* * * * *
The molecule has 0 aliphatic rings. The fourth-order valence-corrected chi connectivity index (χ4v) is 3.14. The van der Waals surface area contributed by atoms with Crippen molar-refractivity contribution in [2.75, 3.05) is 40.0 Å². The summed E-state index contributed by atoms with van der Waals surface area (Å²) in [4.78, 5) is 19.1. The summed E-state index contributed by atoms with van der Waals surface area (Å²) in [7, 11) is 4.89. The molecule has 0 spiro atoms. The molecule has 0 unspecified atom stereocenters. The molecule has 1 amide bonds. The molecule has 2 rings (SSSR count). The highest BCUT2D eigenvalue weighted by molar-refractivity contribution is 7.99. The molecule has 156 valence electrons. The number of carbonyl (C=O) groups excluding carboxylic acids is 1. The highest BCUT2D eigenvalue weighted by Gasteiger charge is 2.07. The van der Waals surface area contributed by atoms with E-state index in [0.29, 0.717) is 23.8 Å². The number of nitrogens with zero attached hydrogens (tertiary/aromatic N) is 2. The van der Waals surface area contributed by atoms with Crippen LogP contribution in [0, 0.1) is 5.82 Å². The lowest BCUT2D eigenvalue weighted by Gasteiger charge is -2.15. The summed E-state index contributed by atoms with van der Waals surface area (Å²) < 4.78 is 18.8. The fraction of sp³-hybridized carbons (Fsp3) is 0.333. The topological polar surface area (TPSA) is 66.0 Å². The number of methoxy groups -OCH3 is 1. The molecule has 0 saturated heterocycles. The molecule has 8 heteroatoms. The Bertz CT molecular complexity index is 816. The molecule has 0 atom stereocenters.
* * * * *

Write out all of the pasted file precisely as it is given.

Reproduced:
The molecule has 0 aliphatic rings. The fourth-order valence-corrected chi connectivity index (χ4v) is 3.14. The van der Waals surface area contributed by atoms with Crippen molar-refractivity contribution in [2.75, 3.05) is 40.0 Å². The summed E-state index contributed by atoms with van der Waals surface area (Å²) in [4.78, 5) is 19.1. The summed E-state index contributed by atoms with van der Waals surface area (Å²) in [7, 11) is 4.89. The molecule has 0 spiro atoms. The molecule has 0 unspecified atom stereocenters. The molecule has 1 amide bonds. The molecule has 2 rings (SSSR count). The highest BCUT2D eigenvalue weighted by molar-refractivity contribution is 7.99. The molecule has 156 valence electrons. The number of carbonyl (C=O) groups excluding carboxylic acids is 1. The highest BCUT2D eigenvalue weighted by Gasteiger charge is 2.07. The van der Waals surface area contributed by atoms with E-state index in [0.29, 0.717) is 23.8 Å². The number of nitrogens with zero attached hydrogens (tertiary/aromatic N) is 2. The van der Waals surface area contributed by atoms with Crippen LogP contribution in [0, 0.1) is 5.82 Å². The lowest BCUT2D eigenvalue weighted by Gasteiger charge is -2.15. The summed E-state index contributed by atoms with van der Waals surface area (Å²) < 4.78 is 18.8. The fraction of sp³-hybridized carbons (Fsp3) is 0.333. The topological polar surface area (TPSA) is 66.0 Å². The number of methoxy groups -OCH3 is 1. The molecule has 0 saturated heterocycles. The molecule has 8 heteroatoms. The Bertz CT molecular complexity index is 816. The molecule has 0 atom stereocenters.